Bainbridge police to get mandatory body cameras

The type of Axon body camera to be used by Bainbridge police. (Image courtesy of Axon Enterprise, Inc.)

The type of Axon body camera to be used by Bainbridge police. (Image courtesy of Axon Enterprise, Inc.)

Bainbridge Island will buy new police body cameras for all of its officers, as well as dash-mounted cameras for the city’s patrol cars.

And they’ll get used, city officials stressed this week.

Although the Bainbridge Island Police Department was one of the first in the state to equip its officers with body cams more than five years ago, use of the cameras was not mandatory.

But that’s changed, Police Chief Matthew Hamner said Tuesday, thanks to a new agreement with the union that represents the city’s uniformed officers.

The new cameras will activate automatically anytime a police officer removes a sidearm from a holster, or a Taser, and whenever lights are turned on in a patrol car, Hamner said.

The Bainbridge Island City Council gave an unanimous first approval to the purchase of the new cameras — as well as an interview room camera system for the police station — at its meeting Tuesday.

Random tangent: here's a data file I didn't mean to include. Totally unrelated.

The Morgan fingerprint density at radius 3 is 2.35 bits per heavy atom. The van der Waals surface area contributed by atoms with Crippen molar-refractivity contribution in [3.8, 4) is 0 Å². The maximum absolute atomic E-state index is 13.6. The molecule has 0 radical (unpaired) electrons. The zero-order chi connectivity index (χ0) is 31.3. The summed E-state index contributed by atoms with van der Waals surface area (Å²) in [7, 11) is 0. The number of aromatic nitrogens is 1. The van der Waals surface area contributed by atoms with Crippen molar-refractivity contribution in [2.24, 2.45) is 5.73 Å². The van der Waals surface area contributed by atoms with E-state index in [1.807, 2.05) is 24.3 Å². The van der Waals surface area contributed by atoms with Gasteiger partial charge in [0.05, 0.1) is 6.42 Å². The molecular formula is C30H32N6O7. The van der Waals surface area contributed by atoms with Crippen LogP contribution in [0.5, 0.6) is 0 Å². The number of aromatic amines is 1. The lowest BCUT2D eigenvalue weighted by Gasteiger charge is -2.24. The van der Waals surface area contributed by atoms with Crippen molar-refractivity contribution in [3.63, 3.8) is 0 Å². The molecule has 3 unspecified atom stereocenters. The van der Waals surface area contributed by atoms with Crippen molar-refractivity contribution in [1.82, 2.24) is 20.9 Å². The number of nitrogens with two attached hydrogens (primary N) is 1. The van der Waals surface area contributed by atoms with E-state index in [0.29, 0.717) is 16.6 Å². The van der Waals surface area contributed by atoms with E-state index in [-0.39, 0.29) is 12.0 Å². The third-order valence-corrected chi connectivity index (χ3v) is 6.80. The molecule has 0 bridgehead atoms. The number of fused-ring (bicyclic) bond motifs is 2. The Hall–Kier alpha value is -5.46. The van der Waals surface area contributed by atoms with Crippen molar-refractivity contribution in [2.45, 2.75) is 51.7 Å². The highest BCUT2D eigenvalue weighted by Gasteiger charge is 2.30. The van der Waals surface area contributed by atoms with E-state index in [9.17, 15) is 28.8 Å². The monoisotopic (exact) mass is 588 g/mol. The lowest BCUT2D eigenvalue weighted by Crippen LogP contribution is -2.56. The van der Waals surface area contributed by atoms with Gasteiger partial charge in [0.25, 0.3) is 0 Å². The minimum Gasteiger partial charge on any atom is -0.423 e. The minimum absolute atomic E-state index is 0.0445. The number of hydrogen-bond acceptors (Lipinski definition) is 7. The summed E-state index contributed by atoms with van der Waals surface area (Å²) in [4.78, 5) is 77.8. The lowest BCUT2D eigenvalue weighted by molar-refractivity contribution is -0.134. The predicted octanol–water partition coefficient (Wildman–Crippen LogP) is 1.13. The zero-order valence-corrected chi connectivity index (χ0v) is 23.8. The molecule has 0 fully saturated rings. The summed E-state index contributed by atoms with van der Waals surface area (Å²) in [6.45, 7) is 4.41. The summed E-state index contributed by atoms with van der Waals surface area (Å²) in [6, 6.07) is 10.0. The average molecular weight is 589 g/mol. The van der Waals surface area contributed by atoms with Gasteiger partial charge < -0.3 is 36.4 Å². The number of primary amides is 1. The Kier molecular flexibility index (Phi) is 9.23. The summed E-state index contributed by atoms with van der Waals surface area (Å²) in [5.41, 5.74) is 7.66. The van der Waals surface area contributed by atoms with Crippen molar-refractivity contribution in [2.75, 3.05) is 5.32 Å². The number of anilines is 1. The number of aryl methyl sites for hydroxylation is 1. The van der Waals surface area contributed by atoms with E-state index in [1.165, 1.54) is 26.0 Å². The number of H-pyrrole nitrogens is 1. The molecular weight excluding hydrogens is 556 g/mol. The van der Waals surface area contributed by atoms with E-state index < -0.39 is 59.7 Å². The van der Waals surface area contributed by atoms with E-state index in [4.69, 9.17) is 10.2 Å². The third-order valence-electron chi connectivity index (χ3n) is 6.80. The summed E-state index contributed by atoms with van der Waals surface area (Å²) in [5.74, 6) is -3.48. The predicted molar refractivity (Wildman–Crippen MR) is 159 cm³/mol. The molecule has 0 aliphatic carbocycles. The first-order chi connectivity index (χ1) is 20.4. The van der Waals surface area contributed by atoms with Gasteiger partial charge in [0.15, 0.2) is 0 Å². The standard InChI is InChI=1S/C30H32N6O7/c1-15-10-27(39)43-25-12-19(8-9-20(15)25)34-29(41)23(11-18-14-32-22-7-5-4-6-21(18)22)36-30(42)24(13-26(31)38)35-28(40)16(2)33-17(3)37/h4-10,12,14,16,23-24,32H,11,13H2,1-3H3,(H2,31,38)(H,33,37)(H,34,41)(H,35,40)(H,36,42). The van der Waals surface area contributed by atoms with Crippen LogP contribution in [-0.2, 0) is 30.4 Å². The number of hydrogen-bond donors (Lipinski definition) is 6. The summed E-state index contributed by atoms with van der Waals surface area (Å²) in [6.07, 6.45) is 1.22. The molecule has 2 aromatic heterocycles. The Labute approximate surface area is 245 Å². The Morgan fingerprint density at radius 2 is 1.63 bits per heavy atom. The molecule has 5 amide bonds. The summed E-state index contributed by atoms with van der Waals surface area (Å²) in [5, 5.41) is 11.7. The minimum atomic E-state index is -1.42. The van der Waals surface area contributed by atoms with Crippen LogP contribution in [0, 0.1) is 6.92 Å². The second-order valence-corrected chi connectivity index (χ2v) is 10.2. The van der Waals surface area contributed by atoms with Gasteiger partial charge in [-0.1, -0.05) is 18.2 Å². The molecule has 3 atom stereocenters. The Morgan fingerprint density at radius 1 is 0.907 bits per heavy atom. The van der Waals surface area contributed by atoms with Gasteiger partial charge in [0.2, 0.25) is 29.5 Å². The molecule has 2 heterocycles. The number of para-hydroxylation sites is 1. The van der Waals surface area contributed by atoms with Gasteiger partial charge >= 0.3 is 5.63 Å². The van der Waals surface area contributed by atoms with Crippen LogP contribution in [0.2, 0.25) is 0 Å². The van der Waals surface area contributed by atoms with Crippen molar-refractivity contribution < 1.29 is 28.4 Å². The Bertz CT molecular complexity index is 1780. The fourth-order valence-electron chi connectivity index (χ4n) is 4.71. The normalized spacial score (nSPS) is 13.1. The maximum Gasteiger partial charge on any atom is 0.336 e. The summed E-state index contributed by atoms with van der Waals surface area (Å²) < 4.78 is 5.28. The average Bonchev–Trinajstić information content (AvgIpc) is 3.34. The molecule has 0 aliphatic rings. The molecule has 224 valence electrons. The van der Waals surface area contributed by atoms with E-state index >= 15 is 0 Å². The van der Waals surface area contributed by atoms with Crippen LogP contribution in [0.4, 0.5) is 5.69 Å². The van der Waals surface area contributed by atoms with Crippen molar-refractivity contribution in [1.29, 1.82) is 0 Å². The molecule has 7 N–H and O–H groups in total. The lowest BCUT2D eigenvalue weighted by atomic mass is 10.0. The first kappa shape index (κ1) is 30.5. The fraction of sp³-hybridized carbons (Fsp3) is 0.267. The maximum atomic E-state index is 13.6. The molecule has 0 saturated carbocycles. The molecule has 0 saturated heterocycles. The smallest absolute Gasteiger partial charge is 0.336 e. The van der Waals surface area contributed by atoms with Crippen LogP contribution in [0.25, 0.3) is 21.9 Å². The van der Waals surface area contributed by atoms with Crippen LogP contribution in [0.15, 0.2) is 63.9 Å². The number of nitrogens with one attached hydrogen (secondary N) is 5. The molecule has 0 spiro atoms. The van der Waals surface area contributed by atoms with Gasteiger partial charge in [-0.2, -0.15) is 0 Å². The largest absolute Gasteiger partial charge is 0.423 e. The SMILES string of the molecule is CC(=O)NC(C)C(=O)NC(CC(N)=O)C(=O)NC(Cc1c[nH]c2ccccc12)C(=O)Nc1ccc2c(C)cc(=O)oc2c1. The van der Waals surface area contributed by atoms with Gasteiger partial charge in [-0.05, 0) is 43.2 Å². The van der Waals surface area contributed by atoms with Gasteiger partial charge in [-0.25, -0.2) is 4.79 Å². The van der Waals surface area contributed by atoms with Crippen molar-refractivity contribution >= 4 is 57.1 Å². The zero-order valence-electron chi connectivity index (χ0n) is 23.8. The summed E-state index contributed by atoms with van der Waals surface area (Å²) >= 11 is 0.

The council signed off on a contract for a five-year purchase of the new gear from Axon Enterprise, Inc. for $347,916.

Axon, a Scottsdale, Arizona-based company, also manufactures Tasers, a less-than-lethal electroshock weapon.

Hamner told the council Tuesday that the earlier setup, of having optional body cam use by officers, can prompt speculation about when officers decide to turn on their cameras, or when they don’t.

The new agreement with the police guild changes that, he said.

Hamner also acknowledged the high cost of the equipment, but added that Axon cameras are the preferred choice of many law enforcement departments.

“This is what is most commonly used in police agencies across the nation,” Hamner said.

Council members were supportive of the purchase, though Councilman Ron Peltier said he would vote for the equipment acquisition “reluctantly” because it was an unbudgeted expense — and not the first one the council had seen recently.

“I understand it’s important; there’s a lot of things that are important,” Peltier said.

Councilwoman Sarah Blossom, however, said the purchase agreement also included storage and indexing support.

“I think it’s a pretty good deal,” Blossom said.

Council members agreed to move the purchase to the July 24 council meeting for a final approval.

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